My Office’s research into the Constitutional Powers of the Victims’ Commissioner pointed to a number of areas where the role should be given additional powers to deliver the interests of victims. These powers would enable the post to undertake effective review of the Victims’ Code, to review its operation and report to Parliament. As Victims’ Commissioner, I should also be able to propose amendments to the Victims’ Code where it is found to be inadequate, which the Ministry of Justice must consider.

My research function and powers to speak to victims should be strengthened, giving me the best possible voice to represent victims’ needs. I should also be empowered to independently publish my annual report to Parliament, rather than with the agreement of the Justice Secretary, as I do now.

The legislation should also place an obligation on agencies listed in the Code to co-operate with my research and reviews and to respond to my recommendations.

These new powers would create a powerful and independent voice for victims and witnesses that will further embed culture change and ensure that victims’ needs remain at the centre of criminal justice reforms.


The Victims’ Bill consultation heavily focussed on the role of the advocate. Advocates deliver a valuable service to victims giving them practical support to help them cope and recover from a crime and, if a case goes to court, helping them to navigate the criminal justice system.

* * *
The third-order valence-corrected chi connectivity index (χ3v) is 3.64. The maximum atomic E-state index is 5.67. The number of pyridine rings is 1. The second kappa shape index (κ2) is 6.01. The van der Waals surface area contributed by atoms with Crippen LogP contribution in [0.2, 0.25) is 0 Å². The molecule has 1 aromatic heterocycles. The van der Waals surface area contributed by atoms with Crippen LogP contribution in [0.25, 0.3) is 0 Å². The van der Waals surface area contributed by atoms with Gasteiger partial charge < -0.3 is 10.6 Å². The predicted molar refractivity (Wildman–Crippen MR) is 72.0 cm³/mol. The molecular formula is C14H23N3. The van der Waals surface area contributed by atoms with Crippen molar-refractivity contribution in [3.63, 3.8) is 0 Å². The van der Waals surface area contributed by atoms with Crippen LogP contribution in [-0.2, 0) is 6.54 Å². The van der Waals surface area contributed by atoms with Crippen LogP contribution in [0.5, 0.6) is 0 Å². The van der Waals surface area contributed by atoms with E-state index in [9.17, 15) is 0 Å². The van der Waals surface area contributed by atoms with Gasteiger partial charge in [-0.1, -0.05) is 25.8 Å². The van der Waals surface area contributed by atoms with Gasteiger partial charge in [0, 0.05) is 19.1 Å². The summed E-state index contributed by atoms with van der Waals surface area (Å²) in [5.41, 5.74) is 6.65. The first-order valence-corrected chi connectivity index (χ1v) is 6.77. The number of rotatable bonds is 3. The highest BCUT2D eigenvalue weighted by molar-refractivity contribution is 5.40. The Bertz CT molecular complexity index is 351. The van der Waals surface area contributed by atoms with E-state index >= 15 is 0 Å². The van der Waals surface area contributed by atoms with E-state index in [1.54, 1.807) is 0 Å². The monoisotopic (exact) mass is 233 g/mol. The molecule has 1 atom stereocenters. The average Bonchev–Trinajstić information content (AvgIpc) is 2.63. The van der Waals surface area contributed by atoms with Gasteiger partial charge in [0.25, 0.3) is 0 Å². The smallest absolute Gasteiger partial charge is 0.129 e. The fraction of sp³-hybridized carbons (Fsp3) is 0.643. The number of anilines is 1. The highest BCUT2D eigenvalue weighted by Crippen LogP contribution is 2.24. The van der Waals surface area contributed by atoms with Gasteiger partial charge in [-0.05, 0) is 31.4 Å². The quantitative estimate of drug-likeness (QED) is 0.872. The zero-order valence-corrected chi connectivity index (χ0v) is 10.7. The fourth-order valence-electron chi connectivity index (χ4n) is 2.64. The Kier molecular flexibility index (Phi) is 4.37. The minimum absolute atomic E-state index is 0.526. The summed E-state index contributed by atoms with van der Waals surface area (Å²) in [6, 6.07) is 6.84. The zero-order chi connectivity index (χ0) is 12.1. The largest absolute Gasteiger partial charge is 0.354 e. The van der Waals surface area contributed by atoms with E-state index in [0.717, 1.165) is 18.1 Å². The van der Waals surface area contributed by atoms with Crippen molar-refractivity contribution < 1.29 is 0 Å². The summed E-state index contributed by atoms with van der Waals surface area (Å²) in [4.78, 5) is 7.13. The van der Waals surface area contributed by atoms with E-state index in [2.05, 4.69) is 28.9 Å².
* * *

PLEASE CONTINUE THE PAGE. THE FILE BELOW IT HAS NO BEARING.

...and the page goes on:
While Independent Domestic Violence Advocates (IDVAs) and Independent Sexual Violence Advocates (ISVAs) are well established, my Office’s research shows that there are advocate roles across a broader range of crime types. Advocates bring strong benefits to victims and I have called for specialist advocacy for all victims of serious crimes, such as violence, trafficking and other traumatising offences.

The government has asked for views on defining the advocate role as well as standards, accreditation and training.

I support a definition of advocate that will bring credibility and legitimacy to the role. However, it is essential that any definition is flexible enough to incorporate the diverse nature of these roles and encapsulates the extremely valuable role delivered within the ‘by and for’ sector. Furthermore, any definition, training or accreditation must be led by and co-designed with the expert services already in the sector who have established and grown these roles into the services they are today.

The advocate role must also be set in context. Advocates are one element of victim support services, which complement, but cannot replace other services such as counselling and outreach. Advocacy roles must be in addition to, not in replacement of, other victim support services.

Victim support services

It’s so important that the government gets the commissioning of victims’ services right, as this is the area that affects most victims. We know that the bulk of victims will never report the crime and do not interact with the justice system and this is especially true of minoritised communities. This legislation provides an exciting opportunity to review and reflect upon these vital services.

Support services must navigate a challenging environment with numerous commissioners, short-term funding arrangements and complex public services that their operations must integrate with. The Bill presents an opportunity to resolve many of these issues.